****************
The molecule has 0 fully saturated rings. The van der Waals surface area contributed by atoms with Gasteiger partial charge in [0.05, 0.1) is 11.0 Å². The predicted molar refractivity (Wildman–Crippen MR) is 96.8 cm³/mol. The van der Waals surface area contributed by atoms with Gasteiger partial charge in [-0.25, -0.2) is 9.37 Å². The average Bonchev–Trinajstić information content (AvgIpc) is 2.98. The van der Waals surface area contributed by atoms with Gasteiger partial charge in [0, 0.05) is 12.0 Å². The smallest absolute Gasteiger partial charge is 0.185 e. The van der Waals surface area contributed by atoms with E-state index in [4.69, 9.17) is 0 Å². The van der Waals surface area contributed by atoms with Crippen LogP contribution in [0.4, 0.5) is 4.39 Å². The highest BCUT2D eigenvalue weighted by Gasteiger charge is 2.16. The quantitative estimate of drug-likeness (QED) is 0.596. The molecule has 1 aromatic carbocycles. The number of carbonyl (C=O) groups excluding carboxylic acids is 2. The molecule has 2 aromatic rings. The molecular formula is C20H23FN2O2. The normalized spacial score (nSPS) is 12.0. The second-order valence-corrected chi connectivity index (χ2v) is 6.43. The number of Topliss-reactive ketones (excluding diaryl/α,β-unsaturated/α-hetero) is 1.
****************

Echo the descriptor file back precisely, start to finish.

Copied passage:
The molecule has 0 fully saturated rings. The van der Waals surface area contributed by atoms with Gasteiger partial charge in [0.05, 0.1) is 11.0 Å². The predicted molar refractivity (Wildman–Crippen MR) is 96.8 cm³/mol. The van der Waals surface area contributed by atoms with Gasteiger partial charge in [-0.25, -0.2) is 9.37 Å². The average Bonchev–Trinajstić information content (AvgIpc) is 2.98. The van der Waals surface area contributed by atoms with Gasteiger partial charge in [0, 0.05) is 12.0 Å². The smallest absolute Gasteiger partial charge is 0.185 e. The van der Waals surface area contributed by atoms with E-state index in [4.69, 9.17) is 0 Å². The van der Waals surface area contributed by atoms with Crippen LogP contribution in [0.4, 0.5) is 4.39 Å². The highest BCUT2D eigenvalue weighted by Gasteiger charge is 2.16. The quantitative estimate of drug-likeness (QED) is 0.596. The molecule has 1 aromatic carbocycles. The number of carbonyl (C=O) groups excluding carboxylic acids is 2. The molecule has 2 aromatic rings. The molecular formula is C20H23FN2O2. The normalized spacial score (nSPS) is 12.0. The second-order valence-corrected chi connectivity index (χ2v) is 6.43. The number of Topliss-reactive ketones (excluding diaryl/α,β-unsaturated/α-hetero) is 1.